Book: Snow Country
Author: Yasunari Kawabata
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Born in 1899, Osaka Yasunari Kawabata was the first Japanese writer to receive the Nobel Prize in literature. He lost his parents when he was two. He is famous for his novels as well as his short stories. His writing career first emerged being a short story writer.
His well-known novels are:
Snow Country (1956)
Thousand Cranes ( 1959)
The Sound of the Mountain ( 1970)
The Master of Go (1972)
Beauty and Sadness ( 1975)
In 1959 he was lauded with the Goethe medal in Frankfurt. Snow Country was his masterpiece. It was also adapted into a movie.
He began writing Snow Country in 1934 and in 1947 a final instalment was added.
The Plot of the Novel Snow Country by Osaka Yasunari Kawabata
The novel begins with a beautiful topographical sketch. The character Shimamura is travelling to a hot spring resort to meet a geisha. A geisha is a professional class of women in Japan whose main occupation is to entertain men with music, dance, singing, and talking. And in this novel, Kawabata Yasunari has chosen a geisha girl for his character.
Shimamura met Komako, a geisha girl in a hot spring resort. And they grew a special connection. Though Shimamura came back to his home town time to time he travelled back to that land. Earlier Komako and Shimamura got entangled in emotional bondage which was not in the code of Geisha tradition.
Komako became restless in this new relationship with Shimamura. On the one hand, she felt an emotional attachment to Shimamura..she loved Shimamura but at the same time, she felt that any day Shimamura would leave her. She had been torn apart in contradictory conflicts. Shimamura also loved Komako but he knew in his heart that he had to go back to his family.
The novel opens with such travel on the part of Shimamura. He was travelling back through the snow Country to meet Komako. There in the compartment, his attention was captivated by the voice of a young woman Yoko. Yoko was nursing an aged ailing person named Yukio.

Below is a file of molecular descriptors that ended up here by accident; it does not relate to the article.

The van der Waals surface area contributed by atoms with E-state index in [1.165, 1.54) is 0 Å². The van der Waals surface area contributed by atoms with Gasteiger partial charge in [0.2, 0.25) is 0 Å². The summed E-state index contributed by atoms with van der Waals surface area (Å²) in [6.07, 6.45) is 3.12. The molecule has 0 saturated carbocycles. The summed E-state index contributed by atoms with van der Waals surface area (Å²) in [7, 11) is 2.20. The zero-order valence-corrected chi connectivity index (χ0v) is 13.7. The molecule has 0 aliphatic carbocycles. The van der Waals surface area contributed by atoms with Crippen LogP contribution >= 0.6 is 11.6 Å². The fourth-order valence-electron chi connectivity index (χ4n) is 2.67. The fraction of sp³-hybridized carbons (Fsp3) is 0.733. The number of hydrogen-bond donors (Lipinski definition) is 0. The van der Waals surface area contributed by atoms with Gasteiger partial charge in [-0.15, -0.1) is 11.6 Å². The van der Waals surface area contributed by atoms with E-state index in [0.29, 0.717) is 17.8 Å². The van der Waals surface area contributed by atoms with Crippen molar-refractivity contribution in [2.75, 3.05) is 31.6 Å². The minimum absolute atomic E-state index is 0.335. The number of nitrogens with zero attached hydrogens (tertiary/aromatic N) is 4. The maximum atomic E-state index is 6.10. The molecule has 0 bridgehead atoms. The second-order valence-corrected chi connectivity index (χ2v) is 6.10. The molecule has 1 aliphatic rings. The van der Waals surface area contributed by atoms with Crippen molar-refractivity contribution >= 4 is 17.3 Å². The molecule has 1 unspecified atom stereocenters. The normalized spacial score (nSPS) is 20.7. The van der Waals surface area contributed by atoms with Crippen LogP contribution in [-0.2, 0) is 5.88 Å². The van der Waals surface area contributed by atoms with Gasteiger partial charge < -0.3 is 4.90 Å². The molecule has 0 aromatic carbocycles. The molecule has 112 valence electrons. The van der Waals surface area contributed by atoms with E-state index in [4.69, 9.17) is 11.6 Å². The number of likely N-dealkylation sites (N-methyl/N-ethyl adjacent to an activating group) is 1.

Now Shimamura discovered that Yukio’s mother and Komako shared the same house. It was rumoured that Yukio was the would-be husband of Komako and for his medical expenditure Komako had to join the job of Geisha. But later Yukio started a relationship with Yoko that made these two girls antagonistic to each other. Yukio died a few years after and his father also died soon after.
Ending of the Novel Snow Country by Osaka Yasunari Kawabata:
The novel ends with a horrible fire, breaking out in a cocoon warehouse. Shimamura was leaving the resort for his next travel when Komako stopped his car and entered. Then suddenly within their tense conversation, Komako found the fire. She became panic-stricken and started running towards the blazing warehouse along with Shimamura. The warehouse was often used as a matinee show. That day a movie was going on there. The film caught fire and it spread through the warehouse.
Even in that deadly situation, Komako exclaimed, looking towards the sky, before leaving Shimamura behind her at the step safe from fire,
” The Milky Way. Beautiful. Is not it?”
Then she ran off telling him to stay and wait for her as people won’t like it if a Ghesia takes a man to a fire. But then she abruptly retracted her words and hysterically told him to go away. She knew that he was preparing to leave her. And this fear of losing him and the hatred for this constant haunting fear was making her mad. It was better to let him go away than to live in this constant fear.
” You said I was a good woman, didn’t you? You’re going away. Why did you have to say that to me?”
Even in that nagging tragic set-up, they went on watching the Milky way from time to time.
Then they noticed Yoko, fallen face up… unconscious…Komako ram frantically ignores everything amidst the devouring fire. She took Yoko at her breast.
It is not spoken whether Yoko was dead or not but from certain phrases it was clearly stated that she was about to die.
” Yoko’s face hung vacantly as at the moment of the soul’s fight.”
When one s soul started flying from the body it indicates death.
Shimamura already got absorbed in the mysterious beauty of the milky way and started on his own way. And the story ends here…. leaving the readers to contemplate and ruminate.
There is a certain sweetness and languid melancholy in this novel along with the beautiful descriptions of nature that when one reads the novel he or she gets engrossed in that surreality of existence. Love, death, catastrophe, and estrangement all are natural…inevitable…yet so tangible like the Milky Way.
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